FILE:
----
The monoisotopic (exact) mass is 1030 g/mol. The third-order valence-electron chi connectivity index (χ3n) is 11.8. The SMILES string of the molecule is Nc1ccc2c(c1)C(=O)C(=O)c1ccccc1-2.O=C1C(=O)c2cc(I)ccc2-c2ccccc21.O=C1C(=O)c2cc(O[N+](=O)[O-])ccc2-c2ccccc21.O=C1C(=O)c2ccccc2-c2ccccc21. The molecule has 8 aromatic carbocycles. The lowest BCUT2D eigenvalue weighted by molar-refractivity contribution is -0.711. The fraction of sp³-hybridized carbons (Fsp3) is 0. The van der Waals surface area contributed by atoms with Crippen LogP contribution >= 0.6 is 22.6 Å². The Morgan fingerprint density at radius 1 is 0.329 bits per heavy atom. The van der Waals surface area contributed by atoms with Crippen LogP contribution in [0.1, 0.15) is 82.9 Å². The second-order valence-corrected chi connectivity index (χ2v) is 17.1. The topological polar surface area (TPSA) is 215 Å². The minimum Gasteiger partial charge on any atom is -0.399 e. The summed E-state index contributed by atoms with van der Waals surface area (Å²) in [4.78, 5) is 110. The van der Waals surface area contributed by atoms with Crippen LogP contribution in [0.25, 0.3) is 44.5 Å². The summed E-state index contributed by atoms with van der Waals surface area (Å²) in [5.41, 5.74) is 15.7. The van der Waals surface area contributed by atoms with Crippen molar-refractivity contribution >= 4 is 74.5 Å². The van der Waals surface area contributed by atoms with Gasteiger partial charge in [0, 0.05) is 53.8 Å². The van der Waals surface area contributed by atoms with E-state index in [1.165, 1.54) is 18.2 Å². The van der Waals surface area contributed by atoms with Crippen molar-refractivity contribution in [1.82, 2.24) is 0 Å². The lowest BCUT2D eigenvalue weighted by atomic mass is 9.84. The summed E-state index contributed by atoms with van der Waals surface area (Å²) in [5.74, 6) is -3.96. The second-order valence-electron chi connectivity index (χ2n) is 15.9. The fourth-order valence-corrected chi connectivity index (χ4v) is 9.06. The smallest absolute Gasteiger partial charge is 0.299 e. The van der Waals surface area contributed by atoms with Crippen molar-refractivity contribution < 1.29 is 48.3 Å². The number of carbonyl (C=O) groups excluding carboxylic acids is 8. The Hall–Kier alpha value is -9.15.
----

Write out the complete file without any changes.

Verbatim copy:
The monoisotopic (exact) mass is 1030 g/mol. The third-order valence-electron chi connectivity index (χ3n) is 11.8. The SMILES string of the molecule is Nc1ccc2c(c1)C(=O)C(=O)c1ccccc1-2.O=C1C(=O)c2cc(I)ccc2-c2ccccc21.O=C1C(=O)c2cc(O[N+](=O)[O-])ccc2-c2ccccc21.O=C1C(=O)c2ccccc2-c2ccccc21. The molecule has 8 aromatic carbocycles. The lowest BCUT2D eigenvalue weighted by molar-refractivity contribution is -0.711. The fraction of sp³-hybridized carbons (Fsp3) is 0. The van der Waals surface area contributed by atoms with Crippen LogP contribution >= 0.6 is 22.6 Å². The Morgan fingerprint density at radius 1 is 0.329 bits per heavy atom. The van der Waals surface area contributed by atoms with Crippen LogP contribution in [0.1, 0.15) is 82.9 Å². The second-order valence-corrected chi connectivity index (χ2v) is 17.1. The topological polar surface area (TPSA) is 215 Å². The minimum Gasteiger partial charge on any atom is -0.399 e. The summed E-state index contributed by atoms with van der Waals surface area (Å²) in [4.78, 5) is 110. The van der Waals surface area contributed by atoms with Crippen LogP contribution in [0.25, 0.3) is 44.5 Å². The summed E-state index contributed by atoms with van der Waals surface area (Å²) in [5.41, 5.74) is 15.7. The van der Waals surface area contributed by atoms with Crippen molar-refractivity contribution >= 4 is 74.5 Å². The van der Waals surface area contributed by atoms with Gasteiger partial charge in [0, 0.05) is 53.8 Å². The van der Waals surface area contributed by atoms with E-state index in [1.165, 1.54) is 18.2 Å². The van der Waals surface area contributed by atoms with Crippen molar-refractivity contribution in [1.82, 2.24) is 0 Å². The lowest BCUT2D eigenvalue weighted by atomic mass is 9.84. The summed E-state index contributed by atoms with van der Waals surface area (Å²) in [5.74, 6) is -3.96. The second-order valence-electron chi connectivity index (χ2n) is 15.9. The fourth-order valence-corrected chi connectivity index (χ4v) is 9.06. The smallest absolute Gasteiger partial charge is 0.299 e. The van der Waals surface area contributed by atoms with Crippen molar-refractivity contribution < 1.29 is 48.3 Å². The number of carbonyl (C=O) groups excluding carboxylic acids is 8. The Hall–Kier alpha value is -9.15.